The prospect of a single human hair being used as a biomarker source for oncology drug development has moved closer to reality with the successful completion of a feasibility study on technology developed by UK biotech Epistem.

The study was conducted by Epistem, whose research efforts focus on the regulation of adult stem cells found in epithelial tissue, in collaboration with AstraZeneca. Epistem’s proprietary plucked hair biomarker platform is designed as a minimally invasive tool for measuring the effects of new cancer treatments over time. In this way, informed decisions on whether to proceed with investigational compounds can be taken before the drug candidates move into more expensive stages of development.

The procedure involves taking individual plucked hairs at various points during cancer treatment and analysing gene expression changes in RNA extracted from the bulb of cells at the base of each hair. As Epistem points out, hair follicles are highly sensitive to therapeutic agents, including radiation and chemotherapy, with gene changes apparent within hours of exposure or dosing. The changes in gene expression can then be used to identify core gene sets or biomarkers that will help to steer the drug development programme.

The technology has applications in both the preclinical and clinical phases of the development process. In the first case, RNA is extracted from hair follicles during subcutaneous xenografting studies and amplified into cDNA using Epistem’s proprietary technology. Gene expression profiling is then performed on the RNA from excised tumours and hair follicles. Identified gene sets with the potential to predict efficacy, drug exposure and toxicity can be taken forward to Phase I trials.

With the clinical biomarker platform, single hairs are plucked from human subjects before and after treatment in Phase I. RNA is again extracted from the hair follicles and amplified into cDNA. Gene expression profiling is conducted to identify a core gene set with potential to demonstrate drug exposure (the level of drug and length of time required to affect signalling pathways); dose and schedule (the duration of drug effects over dose ranges and time); early indications of toxicity (maximum tolerated dose); and biological activity as a surrogate marker for tumour regression.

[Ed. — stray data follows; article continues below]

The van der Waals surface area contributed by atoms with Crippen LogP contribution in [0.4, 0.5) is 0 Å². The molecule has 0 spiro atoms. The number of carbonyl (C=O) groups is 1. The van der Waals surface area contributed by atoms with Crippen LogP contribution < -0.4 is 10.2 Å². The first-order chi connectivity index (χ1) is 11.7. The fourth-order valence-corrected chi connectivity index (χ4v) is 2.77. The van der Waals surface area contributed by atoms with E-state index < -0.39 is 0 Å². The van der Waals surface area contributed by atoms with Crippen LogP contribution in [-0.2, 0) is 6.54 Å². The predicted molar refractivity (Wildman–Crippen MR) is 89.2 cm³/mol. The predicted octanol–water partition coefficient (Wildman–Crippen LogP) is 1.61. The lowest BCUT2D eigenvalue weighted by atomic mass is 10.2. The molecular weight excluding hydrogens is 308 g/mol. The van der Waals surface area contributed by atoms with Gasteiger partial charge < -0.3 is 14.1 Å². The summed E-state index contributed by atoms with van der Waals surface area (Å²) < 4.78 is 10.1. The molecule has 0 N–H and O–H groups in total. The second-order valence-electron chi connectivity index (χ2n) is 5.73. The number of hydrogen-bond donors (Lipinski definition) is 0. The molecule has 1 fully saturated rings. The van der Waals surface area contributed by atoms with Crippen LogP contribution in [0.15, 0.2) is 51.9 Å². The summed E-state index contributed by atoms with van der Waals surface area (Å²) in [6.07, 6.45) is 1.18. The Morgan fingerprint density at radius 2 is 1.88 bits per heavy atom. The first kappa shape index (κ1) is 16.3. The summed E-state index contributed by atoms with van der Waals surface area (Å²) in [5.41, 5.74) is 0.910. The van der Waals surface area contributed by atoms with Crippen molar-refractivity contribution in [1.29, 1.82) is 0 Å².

In the feasibility study with AstraZeneca, the two companies demonstrated that single plucked hairs sampled over multiple time points provided effective levels of DNA for gene expression measurement. The process was well tolerated by participants, while samples proved to be robust during shipment and storage. More than 85% of the hairs sampled were evaluable for measurement, Epistem said. Further analysis also established reliable detection of more than 13,000 genes in single hairs.

Pathways of interest
Epistem and AstraZeneca plan to explore hair follicle core gene sets based on drug-induced gene expression in pathways of interest for specific therapeutics. Identified gene expression changes in the hair follicle will be linked to changes in tumours to determine drug exposure, toxicity and dose response, hence guiding patient selection.

As Epistem observes, the identification of appropriate biomarkers for drug development gained traction last year with the launch of the Biomarkers Consortium, set up in the US by the Foundation for the National Institutes of Health (FNIH), the National Institutes of Health (NIH), the Food and Drug Administration (FDA) and Pharmaceutical Research and Manufacturers of America (PhRMA). AstraZeneca is an active member of this consortium.

A joint scientific abstract of the hair biomarker feasibility study was recently presented by Epistem and AstraZeneca at the International Conference on Molecular Targets and Cancer Therapeutics held by the American Association for Cancer Research, the US National Cancer Institute and the European Organisation for Research and Treatment of Cancer in San Francisco.